Council Watch: Banking on brownfields
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Portland considers a tax incentive program to ready polluted properties for development.
The city is home to about 600 brownfields representing 910 acres. [View a map of the city's brownfields here.] In Multnomah County, the numbers are even higher — more than 6,300 acres.
These sites harbor soil polluted by a range of businesses: gas stations, dry cleaners, farm supply stores. The 910 acres come with a $240 million cleanup price tag, and the city aims to help pay for the cost by giving developers who take on cleanup a tax break.
The council discussed the proposed incentive on Wednesday and approved a resolution to develop the program next year.
Participating businesses would receive a tax credit worth 50% of the cleanup cost. The credit represents "a new tool to help clean up brownfields and put them back to work," Commissioner Nick Fish said.
Andy Reid, Prosper Portland project manager, said the program will allow Portland to pursue projects inside urban growth boundary, “on land that in spite of our booming economy is not converting to development at this point."
The program also includes incentives for so-called secondary benefits such as affordable housing or equitable contracting. Businesses would receive an additional 25% credit for each secondary benefit — up to 100% of the cleanup costs.
Estimates show the program could create 31,000 new jobs and an additional $40 million in annual city revenue.
House Bill 4084 paved the way for the brownfield program by allowing cities to incentivize development and environmental cleanup with property tax credits.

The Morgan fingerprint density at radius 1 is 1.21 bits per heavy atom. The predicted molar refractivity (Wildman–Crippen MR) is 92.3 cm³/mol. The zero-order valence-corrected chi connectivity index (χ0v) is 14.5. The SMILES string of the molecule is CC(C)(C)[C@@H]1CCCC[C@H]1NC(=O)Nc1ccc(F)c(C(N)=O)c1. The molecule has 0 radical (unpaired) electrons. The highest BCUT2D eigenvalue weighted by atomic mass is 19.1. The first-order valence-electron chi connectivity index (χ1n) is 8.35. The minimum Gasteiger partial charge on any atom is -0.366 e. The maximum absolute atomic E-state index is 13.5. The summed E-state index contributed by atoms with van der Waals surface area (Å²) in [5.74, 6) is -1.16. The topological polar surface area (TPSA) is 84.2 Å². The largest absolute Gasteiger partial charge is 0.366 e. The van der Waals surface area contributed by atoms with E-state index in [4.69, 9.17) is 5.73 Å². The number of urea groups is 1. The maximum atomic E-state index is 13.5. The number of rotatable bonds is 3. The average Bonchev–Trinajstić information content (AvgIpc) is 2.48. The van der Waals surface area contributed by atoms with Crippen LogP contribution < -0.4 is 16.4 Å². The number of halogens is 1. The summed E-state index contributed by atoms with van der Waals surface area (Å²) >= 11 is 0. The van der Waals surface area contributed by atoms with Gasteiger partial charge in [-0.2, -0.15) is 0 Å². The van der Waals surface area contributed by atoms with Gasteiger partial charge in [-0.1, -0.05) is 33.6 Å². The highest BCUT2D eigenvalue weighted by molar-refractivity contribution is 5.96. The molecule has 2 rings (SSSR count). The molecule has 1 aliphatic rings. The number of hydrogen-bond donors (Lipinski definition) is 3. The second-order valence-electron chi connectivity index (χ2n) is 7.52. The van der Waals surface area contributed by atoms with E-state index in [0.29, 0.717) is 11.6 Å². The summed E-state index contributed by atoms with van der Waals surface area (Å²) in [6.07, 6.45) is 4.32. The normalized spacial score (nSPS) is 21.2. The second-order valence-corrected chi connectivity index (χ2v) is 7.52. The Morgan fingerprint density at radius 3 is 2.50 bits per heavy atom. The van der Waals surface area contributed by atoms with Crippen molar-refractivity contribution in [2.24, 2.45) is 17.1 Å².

Portland would be the first in the state to take advantage of the incentive.
In the past, brownfield cleanup in Portland has moved forward without tax incentives. The Pearl District and South Waterfront are the best known examples of successful development on former brownfields.
Remediating these sites required $1.5 billion in investment, but they are now iconic examples of successful mixed use development, Prosper Portland executive director Kimberly Branam said.
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“We know that no one tool is going to clean up Portland’s brownfields, but a property tax incentive, properly used, will help us move one step closer,” Fish said.
Commissioner Chloe Eudaly talked about the potential for affordable housing. Of the 910 acres in Portland, 35% is zoned for multifamily and mixed-use development.
“What we hear over and over again from developers is it’s too expensive and there’s nowhere to build,” she said. “I'm going to be especially interested in how we can most strongly incentivize affordable housing."
Sen. Lew Frederick is a longtime champion of brownfield incentives. He said although this program allows the city to finally utilize untapped resources, he would like it to go one step further and incentivize job creation.
“That’s a little difficult with our budget the way it is,” Frederick said during Wednesday's meeting. “But I think that [incentivizing jobs] may be another way to do it.”
Metro Councilor Sam Chase agreed job creation was an important piece of the puzzle.
“I think that is our biggest challenge — to make sure everybody has the opportunity to succeed in our region,” Chase said.